Yacht Charters Greece - Meltemi Winds: Description and Information 

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Weather Conditions over Greece


Etesian (Meltemi) Winds

(From Wikipedia, the free encyclopedia.)

The etesians (Ancient Greek ετησίαι 'annual (winds)', sometimes found in the Latin form etesiae), meltemi μελτέμι (Greek), or meltem (Turkish) are the strong, dry north winds of the Aegean Sea, which blow for about 45 days every summer. In northern Crete it is by far the most preferred summer weather type and considered a blessing. They are at their strongest in the afternoon and often die down at night, but sometimes meltemi storms last for days without a break. Similar winds blow in the Adriatic and Ionian regions. Meltemi storms are dangerous to sailors because they come up in clear weather without warning and can blow at 7-8 Beaufort. Yachts and most interisland ferries cannot sail during these storms.

The Greek word derives from the Greek word έτος (étos), meaning year, connotating their yearly fluctuation in frequency of appearance. Indeed, these winds have been described since ancient times and the word etesian (Greek: ετησίες) means annual. The Turkish form is probably a loan from Italian mal tempo 'bad weather'.Though it is sometimes called a monsoon wind, the meltemi is dry and does not correspond to an opposite wind in the winter. However, the etesians are distantly correlated with the summer monsoons of the Indian subcontinent, as it is a trough of low pressure into the Eastern Mediterranean region that enforces, if not causes, the etesians to blow in summer. A Mediterranean climate is sometimes called an etesian climate.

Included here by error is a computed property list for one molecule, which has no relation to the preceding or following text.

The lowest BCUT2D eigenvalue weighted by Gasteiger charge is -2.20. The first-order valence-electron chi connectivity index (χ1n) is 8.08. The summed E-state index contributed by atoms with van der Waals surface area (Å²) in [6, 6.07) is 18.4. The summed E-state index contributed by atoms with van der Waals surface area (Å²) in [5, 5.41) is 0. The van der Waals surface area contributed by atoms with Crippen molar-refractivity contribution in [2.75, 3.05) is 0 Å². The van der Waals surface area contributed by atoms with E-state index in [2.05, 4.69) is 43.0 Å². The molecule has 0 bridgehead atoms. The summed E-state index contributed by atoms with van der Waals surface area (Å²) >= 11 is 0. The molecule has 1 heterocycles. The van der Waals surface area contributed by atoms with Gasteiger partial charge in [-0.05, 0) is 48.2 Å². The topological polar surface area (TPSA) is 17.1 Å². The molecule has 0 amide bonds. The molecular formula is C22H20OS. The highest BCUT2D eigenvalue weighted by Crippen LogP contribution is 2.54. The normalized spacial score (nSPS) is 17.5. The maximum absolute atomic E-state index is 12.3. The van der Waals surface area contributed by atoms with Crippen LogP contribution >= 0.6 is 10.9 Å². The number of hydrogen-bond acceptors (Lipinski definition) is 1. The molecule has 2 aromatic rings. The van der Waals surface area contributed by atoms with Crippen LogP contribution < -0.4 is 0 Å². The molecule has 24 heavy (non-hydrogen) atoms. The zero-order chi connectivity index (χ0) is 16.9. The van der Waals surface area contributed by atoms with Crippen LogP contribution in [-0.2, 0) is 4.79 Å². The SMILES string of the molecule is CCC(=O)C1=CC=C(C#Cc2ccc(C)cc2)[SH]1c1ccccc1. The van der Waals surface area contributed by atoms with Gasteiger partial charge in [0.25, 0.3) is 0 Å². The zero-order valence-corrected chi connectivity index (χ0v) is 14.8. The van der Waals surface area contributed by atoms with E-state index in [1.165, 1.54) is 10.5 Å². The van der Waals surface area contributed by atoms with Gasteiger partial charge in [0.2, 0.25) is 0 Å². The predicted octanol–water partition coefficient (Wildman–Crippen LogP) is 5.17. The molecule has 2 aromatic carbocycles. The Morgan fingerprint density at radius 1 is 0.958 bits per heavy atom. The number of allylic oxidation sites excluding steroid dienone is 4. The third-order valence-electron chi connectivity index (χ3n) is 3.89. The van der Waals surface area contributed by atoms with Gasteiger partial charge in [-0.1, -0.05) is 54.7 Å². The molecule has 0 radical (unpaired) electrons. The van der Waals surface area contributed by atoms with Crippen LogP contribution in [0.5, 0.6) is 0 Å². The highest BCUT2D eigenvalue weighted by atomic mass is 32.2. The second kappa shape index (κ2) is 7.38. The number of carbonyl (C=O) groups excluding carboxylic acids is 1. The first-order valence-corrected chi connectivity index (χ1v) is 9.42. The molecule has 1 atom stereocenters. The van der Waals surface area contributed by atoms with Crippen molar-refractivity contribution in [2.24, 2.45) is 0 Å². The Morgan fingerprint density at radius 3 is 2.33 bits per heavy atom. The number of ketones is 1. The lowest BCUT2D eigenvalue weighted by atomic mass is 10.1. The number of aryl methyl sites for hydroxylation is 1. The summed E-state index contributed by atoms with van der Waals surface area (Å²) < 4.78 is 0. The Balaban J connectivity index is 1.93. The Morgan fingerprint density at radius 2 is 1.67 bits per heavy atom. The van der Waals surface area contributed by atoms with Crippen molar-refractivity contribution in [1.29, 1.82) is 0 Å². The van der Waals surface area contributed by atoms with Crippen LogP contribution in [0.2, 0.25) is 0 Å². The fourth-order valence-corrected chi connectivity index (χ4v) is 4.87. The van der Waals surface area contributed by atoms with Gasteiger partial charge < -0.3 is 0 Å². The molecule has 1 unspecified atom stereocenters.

Etesians are due chiefly to the deep continental depression centered over southwest Asia and blow from a direction which may be anywhere between north-east and north-west depending on local topography; meltemi weather is ordinarily fine and clear, the northerly winds tempering the fierce summer heat of the region.

In the Northern Aegean sea, the etesians blow as winds of northeasterly to northerly direction. Moving south, in the central Aegean, they blow as winds of northerly direction, while, in the southern Aegean, the Cretan and the Carpathian sea, they blow as northwesterlies. The same winds blow in Cyprus as westerlies to southwesterlies, being more humid.

Historically, Phillip of Macedonia timed his military operations so that powerful southern fleets could not reach him: their ships could not sail north while the Etesian winds were blowing.

This is how 'Meltemi' is created:

Meltemi wind - How/why it occurs